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Summer Suns in the Far West
Chapter XV. North Field and Home

FROM Niagara we struck eastwards for a few days’ visit to Mr. D. L. Moody, who was taking a kind of holiday at Northfield. Northfield, in the west of Massachusetts, is Mr. Moody’s birthplace; a quiet New England village, very beautifully situated, commanding a fine view of the Connecticut River and Valley and the mountains beyond. I call it a village, speaking in the English fashion, but in America it is a town, or rather a township. It is seven miles in length; that is to say, there are houses dotted over seven miles, mostly embosomed in trees, and with the appearance of a sparse city suburb. About a mile from what may be called the centre of the town is a plain but bright-looking wooden house, with its screen of fine maple trees in front—the summer home of the great evangelist. A little higher is a smaller and plainer house—Moody’s birthplace and the residence of his old mother. When I was last here, nine years before, there had been built by Mr. Moody, a few hundred yards from his house, a large college, with accommodation for some sixty girls. It was designed for the teaching and training of young women, so as to fit them for situations of usefulness—as teachers, missionaries, or otherwise. That was the day of small things; the change from then to now is enormous. Instead of one, there are now five large buildings and six or seven smaller; a fine park of some two hundred acres has been acquired, and its well-kept lawns and undulating surface dotted with trees make it a charming campus for the academical buildings spread over it. Instead of sixty, there are now three hundred young ladies. And four miles away, on the other side of the Connecticut River, is a similar college for young men. A similar group of buildings, large and small, provides accommodation for three hundred. It happened that while we were there the pupils had just assembled for the work of the session. These buildings represented an outlay of about a million dollars, a large part of which arose from royalties on the sale of hymn-books. Mr. Moody was engaged in a great effort to raise a capital sum, the income of which would provide for the expenditure of the two colleges. And being one of those men who do not begin what they do not see their way to finish, he will doubtless, at no distant period, succeed in obtaining Ids desire.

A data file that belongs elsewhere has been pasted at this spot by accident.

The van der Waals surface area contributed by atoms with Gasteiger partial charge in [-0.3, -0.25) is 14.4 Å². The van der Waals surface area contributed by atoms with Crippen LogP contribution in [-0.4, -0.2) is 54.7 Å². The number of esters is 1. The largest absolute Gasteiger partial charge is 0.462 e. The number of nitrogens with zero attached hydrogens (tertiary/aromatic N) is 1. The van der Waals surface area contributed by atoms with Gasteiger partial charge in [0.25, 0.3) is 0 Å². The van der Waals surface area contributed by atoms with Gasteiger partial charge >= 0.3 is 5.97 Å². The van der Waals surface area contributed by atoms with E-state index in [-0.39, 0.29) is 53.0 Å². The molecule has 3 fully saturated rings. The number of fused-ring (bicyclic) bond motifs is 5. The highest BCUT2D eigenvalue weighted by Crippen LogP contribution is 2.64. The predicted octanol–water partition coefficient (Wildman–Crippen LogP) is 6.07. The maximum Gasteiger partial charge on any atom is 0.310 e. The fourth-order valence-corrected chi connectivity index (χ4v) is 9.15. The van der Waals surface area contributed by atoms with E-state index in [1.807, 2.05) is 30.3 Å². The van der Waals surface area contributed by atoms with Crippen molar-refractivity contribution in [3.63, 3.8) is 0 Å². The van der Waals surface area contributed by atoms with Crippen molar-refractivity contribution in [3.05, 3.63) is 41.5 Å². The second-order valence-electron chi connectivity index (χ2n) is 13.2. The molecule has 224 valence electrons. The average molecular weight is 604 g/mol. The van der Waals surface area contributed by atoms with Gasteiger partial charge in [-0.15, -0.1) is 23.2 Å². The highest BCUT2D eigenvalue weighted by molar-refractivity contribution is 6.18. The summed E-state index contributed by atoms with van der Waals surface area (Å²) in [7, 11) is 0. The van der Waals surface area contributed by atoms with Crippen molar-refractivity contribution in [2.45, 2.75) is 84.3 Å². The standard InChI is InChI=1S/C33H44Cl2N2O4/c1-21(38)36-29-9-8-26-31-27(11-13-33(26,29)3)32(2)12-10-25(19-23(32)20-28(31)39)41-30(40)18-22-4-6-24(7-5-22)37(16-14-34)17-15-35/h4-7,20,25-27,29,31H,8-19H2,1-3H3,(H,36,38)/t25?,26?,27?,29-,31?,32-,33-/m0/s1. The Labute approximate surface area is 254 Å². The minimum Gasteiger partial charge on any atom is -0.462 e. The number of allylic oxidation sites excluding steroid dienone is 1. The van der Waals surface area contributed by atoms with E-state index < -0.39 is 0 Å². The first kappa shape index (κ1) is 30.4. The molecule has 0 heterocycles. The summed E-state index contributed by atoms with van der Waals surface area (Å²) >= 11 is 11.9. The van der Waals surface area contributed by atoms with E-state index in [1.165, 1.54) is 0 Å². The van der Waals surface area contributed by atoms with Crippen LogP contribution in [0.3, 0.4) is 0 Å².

Mr. Moody, we cannot help thinking, has followed a sound policy in having his colleges separate, each for a single sex. There are many questions at the present day about the higher education in America, both of men and women, and one of these is, whether it is right to allow both sexes to study together at the same college, and to be members of the same classes. For our part, we have a decided conviction that it is not. Anything that tends to obliterate the distinctive qualities of the sexes must be injurious. We cannot but think that this evil result must take place when they study in the same rooms and hear the same lectures—medical lectures, it may be, on subjects of delicacy. We conceive, therefore, that in separating the two schools, Mr. Moody has not only done right, but set a good example to his countrymen.

The colleges are conducted on the principle of self-help. Each student pays a sum of money, but not the whole sum expended on him. In the male college every youth has to give two hours’ labour on the farm. In the college for girls there are no servants; the work of the house is done by the young women themselves.